One of my first field projects involved a big drilling program that was spread all over town. I was watching one of several drill rigs, so even though I was a newbie and could have used some (a lot?) more supervision, the field manager was always off doing a million other things.
So I was not on top of all the things I should have been on top of, and the driller knew it. So I wasn't getting the highest-quality samples. And every time the field manager did one of his sporadic pass-throughs, I would dread it because he would always catch something else that I was doing wrong. He'd stop by, scold me, and then his phone would ring and he'd zoom off somewhere else.
Years later, I was in charge of a big, complicated project with a lot of oversight by parties that weren't necessarily happy that we were there. So it was my job to make sure everything went completely by the books. I did a lot of driving around, checking to make sure everything was going ok. I'd stop to chat with the person assigned to oversee us, make sure they were ok with everything, and then sidle over to my field personnel and discreetly mention stuff that needed to be addressed, stat. And then a crisis would happen somewhere else or my boss (the project manager) would call looking for some critical information that was on file in the trailer, and I'd head off.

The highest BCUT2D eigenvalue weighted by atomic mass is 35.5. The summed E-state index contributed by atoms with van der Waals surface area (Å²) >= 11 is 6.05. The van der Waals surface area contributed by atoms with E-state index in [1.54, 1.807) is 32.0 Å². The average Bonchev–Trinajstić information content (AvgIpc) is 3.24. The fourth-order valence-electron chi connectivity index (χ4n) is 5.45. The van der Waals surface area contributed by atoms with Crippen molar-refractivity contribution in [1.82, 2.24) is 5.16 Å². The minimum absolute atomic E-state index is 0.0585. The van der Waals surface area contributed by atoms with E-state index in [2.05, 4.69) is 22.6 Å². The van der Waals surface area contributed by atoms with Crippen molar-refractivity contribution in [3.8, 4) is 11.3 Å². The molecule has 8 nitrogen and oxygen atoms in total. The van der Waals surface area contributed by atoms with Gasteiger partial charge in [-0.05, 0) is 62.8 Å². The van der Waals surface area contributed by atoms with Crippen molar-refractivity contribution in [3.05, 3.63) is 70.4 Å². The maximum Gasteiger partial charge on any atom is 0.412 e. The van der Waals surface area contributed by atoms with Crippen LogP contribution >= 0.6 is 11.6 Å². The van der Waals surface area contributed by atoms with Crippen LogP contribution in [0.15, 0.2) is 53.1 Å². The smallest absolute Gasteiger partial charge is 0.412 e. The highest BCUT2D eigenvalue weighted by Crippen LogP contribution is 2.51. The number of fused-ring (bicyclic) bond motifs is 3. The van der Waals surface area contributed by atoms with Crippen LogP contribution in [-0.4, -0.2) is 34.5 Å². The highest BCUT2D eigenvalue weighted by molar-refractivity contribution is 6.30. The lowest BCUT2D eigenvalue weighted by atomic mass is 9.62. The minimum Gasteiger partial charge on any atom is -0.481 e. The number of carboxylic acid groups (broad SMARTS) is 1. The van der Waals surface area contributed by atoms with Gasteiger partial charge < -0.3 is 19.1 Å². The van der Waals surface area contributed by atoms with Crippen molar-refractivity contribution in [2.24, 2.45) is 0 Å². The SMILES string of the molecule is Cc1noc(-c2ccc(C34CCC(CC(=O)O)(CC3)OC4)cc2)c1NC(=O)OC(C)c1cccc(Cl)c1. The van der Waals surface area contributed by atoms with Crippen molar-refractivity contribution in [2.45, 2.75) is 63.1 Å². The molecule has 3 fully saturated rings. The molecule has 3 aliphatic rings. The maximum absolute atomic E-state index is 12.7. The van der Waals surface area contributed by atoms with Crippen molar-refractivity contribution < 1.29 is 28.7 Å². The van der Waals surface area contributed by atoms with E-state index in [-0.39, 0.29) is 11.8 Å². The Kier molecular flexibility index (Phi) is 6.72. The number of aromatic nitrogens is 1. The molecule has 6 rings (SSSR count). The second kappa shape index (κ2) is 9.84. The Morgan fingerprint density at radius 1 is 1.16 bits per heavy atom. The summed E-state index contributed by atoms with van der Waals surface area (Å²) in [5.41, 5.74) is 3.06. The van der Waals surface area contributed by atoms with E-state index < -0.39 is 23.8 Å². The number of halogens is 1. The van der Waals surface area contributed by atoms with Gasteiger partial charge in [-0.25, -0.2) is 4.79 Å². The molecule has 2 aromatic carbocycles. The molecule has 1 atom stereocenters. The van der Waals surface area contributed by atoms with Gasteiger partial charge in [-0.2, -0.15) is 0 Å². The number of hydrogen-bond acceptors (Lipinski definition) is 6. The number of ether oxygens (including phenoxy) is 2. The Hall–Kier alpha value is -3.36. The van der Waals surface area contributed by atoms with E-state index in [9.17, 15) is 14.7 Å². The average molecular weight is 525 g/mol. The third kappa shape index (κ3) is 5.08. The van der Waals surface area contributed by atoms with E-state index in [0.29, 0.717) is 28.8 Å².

It was only when a coworker complained to me about my drive-by criticism that I realized I had turned into my old field manager. So I tried to be more encouraging abut the stuff that was going well, and to stay long enough that I could actually help out rather than just being critical. Of course, if I didn't have to continually nag about health and safety/housekeeping/basic rig oversight stuff to field folks who did know better, then that would have been the best option, but someone had to be the heavy...